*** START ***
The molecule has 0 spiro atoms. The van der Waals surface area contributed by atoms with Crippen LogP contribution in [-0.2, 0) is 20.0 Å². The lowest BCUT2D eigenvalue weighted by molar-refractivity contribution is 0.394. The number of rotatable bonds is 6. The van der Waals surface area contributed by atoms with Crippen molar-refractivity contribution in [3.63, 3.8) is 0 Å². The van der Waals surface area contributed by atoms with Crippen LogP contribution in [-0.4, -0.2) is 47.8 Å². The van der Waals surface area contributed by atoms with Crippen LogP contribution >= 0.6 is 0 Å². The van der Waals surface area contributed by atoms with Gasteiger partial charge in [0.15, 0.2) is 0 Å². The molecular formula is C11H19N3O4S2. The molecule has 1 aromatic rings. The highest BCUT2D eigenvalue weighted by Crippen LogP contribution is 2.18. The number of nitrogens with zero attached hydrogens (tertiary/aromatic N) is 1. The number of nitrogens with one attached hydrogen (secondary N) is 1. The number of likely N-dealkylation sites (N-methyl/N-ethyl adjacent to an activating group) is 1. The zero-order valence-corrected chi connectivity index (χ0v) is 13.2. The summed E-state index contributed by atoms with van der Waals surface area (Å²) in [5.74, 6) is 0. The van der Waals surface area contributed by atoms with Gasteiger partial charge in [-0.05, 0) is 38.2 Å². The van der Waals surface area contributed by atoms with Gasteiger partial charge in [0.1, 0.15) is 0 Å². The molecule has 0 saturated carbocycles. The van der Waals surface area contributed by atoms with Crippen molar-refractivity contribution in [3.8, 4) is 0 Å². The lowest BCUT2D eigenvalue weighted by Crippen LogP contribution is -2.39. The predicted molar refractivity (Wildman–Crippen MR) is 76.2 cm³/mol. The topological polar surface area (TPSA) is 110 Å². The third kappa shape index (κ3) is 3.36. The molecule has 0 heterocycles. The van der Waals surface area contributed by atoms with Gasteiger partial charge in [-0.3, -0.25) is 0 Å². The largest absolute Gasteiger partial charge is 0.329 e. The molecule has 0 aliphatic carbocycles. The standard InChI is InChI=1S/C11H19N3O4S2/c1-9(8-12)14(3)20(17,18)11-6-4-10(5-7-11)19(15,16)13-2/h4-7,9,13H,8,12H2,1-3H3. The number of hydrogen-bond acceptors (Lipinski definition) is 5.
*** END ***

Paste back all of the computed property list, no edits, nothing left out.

The molecule has 0 spiro atoms. The van der Waals surface area contributed by atoms with Crippen LogP contribution in [-0.2, 0) is 20.0 Å². The lowest BCUT2D eigenvalue weighted by molar-refractivity contribution is 0.394. The number of rotatable bonds is 6. The van der Waals surface area contributed by atoms with Crippen molar-refractivity contribution in [3.63, 3.8) is 0 Å². The van der Waals surface area contributed by atoms with Crippen LogP contribution in [-0.4, -0.2) is 47.8 Å². The van der Waals surface area contributed by atoms with Crippen LogP contribution >= 0.6 is 0 Å². The van der Waals surface area contributed by atoms with Gasteiger partial charge in [0.15, 0.2) is 0 Å². The molecular formula is C11H19N3O4S2. The molecule has 1 aromatic rings. The highest BCUT2D eigenvalue weighted by Crippen LogP contribution is 2.18. The number of nitrogens with zero attached hydrogens (tertiary/aromatic N) is 1. The number of nitrogens with one attached hydrogen (secondary N) is 1. The number of likely N-dealkylation sites (N-methyl/N-ethyl adjacent to an activating group) is 1. The zero-order valence-corrected chi connectivity index (χ0v) is 13.2. The summed E-state index contributed by atoms with van der Waals surface area (Å²) in [5.74, 6) is 0. The van der Waals surface area contributed by atoms with Gasteiger partial charge in [-0.05, 0) is 38.2 Å². The van der Waals surface area contributed by atoms with Gasteiger partial charge in [0.1, 0.15) is 0 Å². The molecule has 0 saturated carbocycles. The van der Waals surface area contributed by atoms with Crippen molar-refractivity contribution in [3.8, 4) is 0 Å². The lowest BCUT2D eigenvalue weighted by Crippen LogP contribution is -2.39. The predicted molar refractivity (Wildman–Crippen MR) is 76.2 cm³/mol. The topological polar surface area (TPSA) is 110 Å². The third kappa shape index (κ3) is 3.36. The molecule has 0 heterocycles. The van der Waals surface area contributed by atoms with Gasteiger partial charge in [-0.3, -0.25) is 0 Å². The largest absolute Gasteiger partial charge is 0.329 e. The molecule has 0 aliphatic carbocycles. The standard InChI is InChI=1S/C11H19N3O4S2/c1-9(8-12)14(3)20(17,18)11-6-4-10(5-7-11)19(15,16)13-2/h4-7,9,13H,8,12H2,1-3H3. The number of hydrogen-bond acceptors (Lipinski definition) is 5.